This report received from Dick Malmin, Town of Linn resident and activist:
This information about the impending rezone for the Hunt Club in Linn Township is being given to help the Plan Commission and Town Board to make a more informed decision on the rezoning application. It is important to know the Wisconsin Department of Financial Institutions shows The Hunt Club to have been in existence since 2011, as a public offered LLC. Its parent corporation is Nippersink Creek Lodge, whose web info shows that it has been on the web to generate business since 2014. It is clear Mr. Crandall has been running a basically illegal commercial venture for quite some time in Walworth County on this property, by building without first getting permits.
The next discrepancy in Mr. Crandall’s application is that he spoke with Mr. Severt “about one year ago” to go public. DFI records refute this assertion. Mr. Crandall does not specify exactly when he went to Walworth County and learned of his violations, and since he “failed to grasp the magnitude of these violations,” he “permitted” other structures to be built in violation of the ordinances. This conduct is disturbing since Mr. and Mrs. Crandall are members of the Professional Builders Commission of Chicago. As a member of this commission, contractors are made fully aware of the need for permits and inspections; Mr. Crandall apparently chose to act in violation of the ordinances. Furthermore, that building on the property was built within the 2016- 2018-time frame. Mr. Crandall admitted to permitting more structures to be built after finding he was already violating ordinances, as revealed by Walworth County Authorities. On July 9, 2018, Mr. Crandall dissolved both LLCs just prior to the August 27th Plan Commission, in an apparent attempt to appear as if he was just seeking a conditional use for ‘family and friends’ to hunt.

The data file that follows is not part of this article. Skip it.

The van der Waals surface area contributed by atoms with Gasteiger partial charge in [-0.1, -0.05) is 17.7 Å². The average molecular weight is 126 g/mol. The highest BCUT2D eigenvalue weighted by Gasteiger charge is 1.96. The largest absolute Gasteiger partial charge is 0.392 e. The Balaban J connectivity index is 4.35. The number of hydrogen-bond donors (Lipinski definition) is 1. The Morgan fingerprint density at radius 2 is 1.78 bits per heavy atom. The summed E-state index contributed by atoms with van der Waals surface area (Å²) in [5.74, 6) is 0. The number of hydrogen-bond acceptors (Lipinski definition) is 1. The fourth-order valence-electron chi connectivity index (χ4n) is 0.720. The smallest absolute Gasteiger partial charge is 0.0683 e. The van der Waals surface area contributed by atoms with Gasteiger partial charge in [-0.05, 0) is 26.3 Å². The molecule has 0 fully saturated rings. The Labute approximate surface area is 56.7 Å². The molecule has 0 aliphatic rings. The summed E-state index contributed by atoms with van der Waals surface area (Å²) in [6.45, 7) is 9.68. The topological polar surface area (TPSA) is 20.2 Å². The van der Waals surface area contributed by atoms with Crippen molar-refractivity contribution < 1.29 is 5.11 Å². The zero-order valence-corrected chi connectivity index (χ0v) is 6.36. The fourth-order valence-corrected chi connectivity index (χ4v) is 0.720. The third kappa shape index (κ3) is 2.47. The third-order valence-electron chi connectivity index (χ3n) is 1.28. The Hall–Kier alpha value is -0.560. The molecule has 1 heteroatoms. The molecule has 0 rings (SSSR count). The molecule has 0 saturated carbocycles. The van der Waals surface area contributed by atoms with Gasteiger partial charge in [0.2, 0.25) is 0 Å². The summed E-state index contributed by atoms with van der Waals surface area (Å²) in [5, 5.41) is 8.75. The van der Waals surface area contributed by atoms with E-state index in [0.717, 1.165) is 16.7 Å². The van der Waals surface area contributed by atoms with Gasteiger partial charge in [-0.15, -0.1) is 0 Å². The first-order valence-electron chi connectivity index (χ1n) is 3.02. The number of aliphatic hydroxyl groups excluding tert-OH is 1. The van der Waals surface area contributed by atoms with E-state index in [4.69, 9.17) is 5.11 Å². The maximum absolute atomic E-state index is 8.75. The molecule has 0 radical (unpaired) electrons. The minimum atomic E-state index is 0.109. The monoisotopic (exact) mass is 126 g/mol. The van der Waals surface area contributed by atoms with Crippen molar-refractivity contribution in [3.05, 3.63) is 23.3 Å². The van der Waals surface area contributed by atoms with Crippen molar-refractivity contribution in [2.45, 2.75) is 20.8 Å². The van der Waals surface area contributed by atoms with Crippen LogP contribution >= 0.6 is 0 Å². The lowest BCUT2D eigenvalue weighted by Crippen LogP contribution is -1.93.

By statute, Mr. Crandall already has the ability to hunt/shoot on his own property with his friends; providing he does it in a safe manner. So, no conditional use permit is required on his agricultural land. He simply can’t be a business. Oops, as a renowned businessman, he was probably aware he was in violation of ordinances with a business on that property. Finally, the application for rezoning shows some legal descriptions and a full property mapping of the 160 acres that he owns. The fact that another 80-acre parcel is adjacent to the 80 acres he is seeking to rezone is indicative of a new trend, for circumventing permit boundaries and extending the “project” area.
The legal opinion, in respect to this new trend, shows that the court has determined the mapping taking in all the property is identified as the “project area” (Golden Sands Dairy v. Town of Saratoga). Also, be aware that Mr. Crandall’s signage is located on the entire 160 acres, identifying that whole property as the Hunt Club. Misrepresentations, and willfully violating ordinances aside, the Town of Linn has the right to deny this rezoning application based upon current zoning and the Comprehensive Plan: State Statutes 60.61 states: “The Town must demonstrate that its decision to approve or deny the permit is supported by substantial evidence.” I believe the above information and the attached documents serve as substantial evidence to deny.
Cartoon by Tery O’Neill